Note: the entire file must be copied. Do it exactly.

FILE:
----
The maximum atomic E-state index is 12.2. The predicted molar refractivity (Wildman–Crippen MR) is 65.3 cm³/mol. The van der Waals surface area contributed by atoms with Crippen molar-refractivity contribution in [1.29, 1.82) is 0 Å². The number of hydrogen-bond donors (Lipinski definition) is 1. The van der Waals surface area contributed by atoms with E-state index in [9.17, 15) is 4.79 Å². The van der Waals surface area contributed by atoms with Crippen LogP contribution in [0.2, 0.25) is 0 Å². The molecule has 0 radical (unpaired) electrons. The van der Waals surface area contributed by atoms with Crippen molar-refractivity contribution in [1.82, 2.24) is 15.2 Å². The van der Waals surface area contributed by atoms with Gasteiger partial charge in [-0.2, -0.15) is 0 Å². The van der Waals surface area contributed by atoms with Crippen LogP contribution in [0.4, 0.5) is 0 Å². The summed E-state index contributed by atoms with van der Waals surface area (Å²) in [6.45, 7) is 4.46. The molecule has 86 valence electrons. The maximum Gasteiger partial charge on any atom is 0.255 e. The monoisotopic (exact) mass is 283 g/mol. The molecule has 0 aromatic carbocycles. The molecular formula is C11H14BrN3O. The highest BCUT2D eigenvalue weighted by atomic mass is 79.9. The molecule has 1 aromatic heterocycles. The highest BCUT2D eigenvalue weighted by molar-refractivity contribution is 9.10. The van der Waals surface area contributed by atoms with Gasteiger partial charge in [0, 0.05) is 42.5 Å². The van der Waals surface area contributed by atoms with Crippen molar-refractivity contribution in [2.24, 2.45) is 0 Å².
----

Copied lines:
The maximum atomic E-state index is 12.2. The predicted molar refractivity (Wildman–Crippen MR) is 65.3 cm³/mol. The van der Waals surface area contributed by atoms with Crippen molar-refractivity contribution in [1.29, 1.82) is 0 Å². The number of hydrogen-bond donors (Lipinski definition) is 1. The van der Waals surface area contributed by atoms with E-state index in [9.17, 15) is 4.79 Å². The van der Waals surface area contributed by atoms with Crippen LogP contribution in [0.2, 0.25) is 0 Å². The molecule has 0 radical (unpaired) electrons. The van der Waals surface area contributed by atoms with Crippen molar-refractivity contribution in [1.82, 2.24) is 15.2 Å². The van der Waals surface area contributed by atoms with Gasteiger partial charge in [-0.2, -0.15) is 0 Å². The van der Waals surface area contributed by atoms with Crippen LogP contribution in [0.4, 0.5) is 0 Å². The summed E-state index contributed by atoms with van der Waals surface area (Å²) in [6.45, 7) is 4.46. The molecule has 86 valence electrons. The maximum Gasteiger partial charge on any atom is 0.255 e. The monoisotopic (exact) mass is 283 g/mol. The molecule has 0 aromatic carbocycles. The molecular formula is C11H14BrN3O. The highest BCUT2D eigenvalue weighted by atomic mass is 79.9. The molecule has 1 aromatic heterocycles. The highest BCUT2D eigenvalue weighted by molar-refractivity contribution is 9.10. The van der Waals surface area contributed by atoms with Gasteiger partial charge in [0, 0.05) is 42.5 Å². The van der Waals surface area contributed by atoms with Crippen molar-refractivity contribution in [2.24, 2.45) is 0 Å².